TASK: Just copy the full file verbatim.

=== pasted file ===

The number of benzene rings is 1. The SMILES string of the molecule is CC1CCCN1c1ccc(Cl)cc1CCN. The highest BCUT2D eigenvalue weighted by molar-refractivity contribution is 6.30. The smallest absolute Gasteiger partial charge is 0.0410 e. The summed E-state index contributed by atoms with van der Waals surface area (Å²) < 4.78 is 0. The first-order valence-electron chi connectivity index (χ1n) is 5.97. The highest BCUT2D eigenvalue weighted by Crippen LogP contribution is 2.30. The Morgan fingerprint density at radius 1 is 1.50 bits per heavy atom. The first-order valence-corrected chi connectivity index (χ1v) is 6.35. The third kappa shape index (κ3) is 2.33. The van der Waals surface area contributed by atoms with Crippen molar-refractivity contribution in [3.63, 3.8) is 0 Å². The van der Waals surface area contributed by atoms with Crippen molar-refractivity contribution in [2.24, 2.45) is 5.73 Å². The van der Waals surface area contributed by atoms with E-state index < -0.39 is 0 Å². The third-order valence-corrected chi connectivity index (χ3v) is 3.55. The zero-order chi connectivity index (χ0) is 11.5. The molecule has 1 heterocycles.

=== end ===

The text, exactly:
The number of benzene rings is 1. The SMILES string of the molecule is CC1CCCN1c1ccc(Cl)cc1CCN. The highest BCUT2D eigenvalue weighted by molar-refractivity contribution is 6.30. The smallest absolute Gasteiger partial charge is 0.0410 e. The summed E-state index contributed by atoms with van der Waals surface area (Å²) < 4.78 is 0. The first-order valence-electron chi connectivity index (χ1n) is 5.97. The highest BCUT2D eigenvalue weighted by Crippen LogP contribution is 2.30. The Morgan fingerprint density at radius 1 is 1.50 bits per heavy atom. The first-order valence-corrected chi connectivity index (χ1v) is 6.35. The third kappa shape index (κ3) is 2.33. The van der Waals surface area contributed by atoms with Crippen molar-refractivity contribution in [3.63, 3.8) is 0 Å². The van der Waals surface area contributed by atoms with Crippen molar-refractivity contribution in [2.24, 2.45) is 5.73 Å². The van der Waals surface area contributed by atoms with E-state index < -0.39 is 0 Å². The third-order valence-corrected chi connectivity index (χ3v) is 3.55. The zero-order chi connectivity index (χ0) is 11.5. The molecule has 1 heterocycles.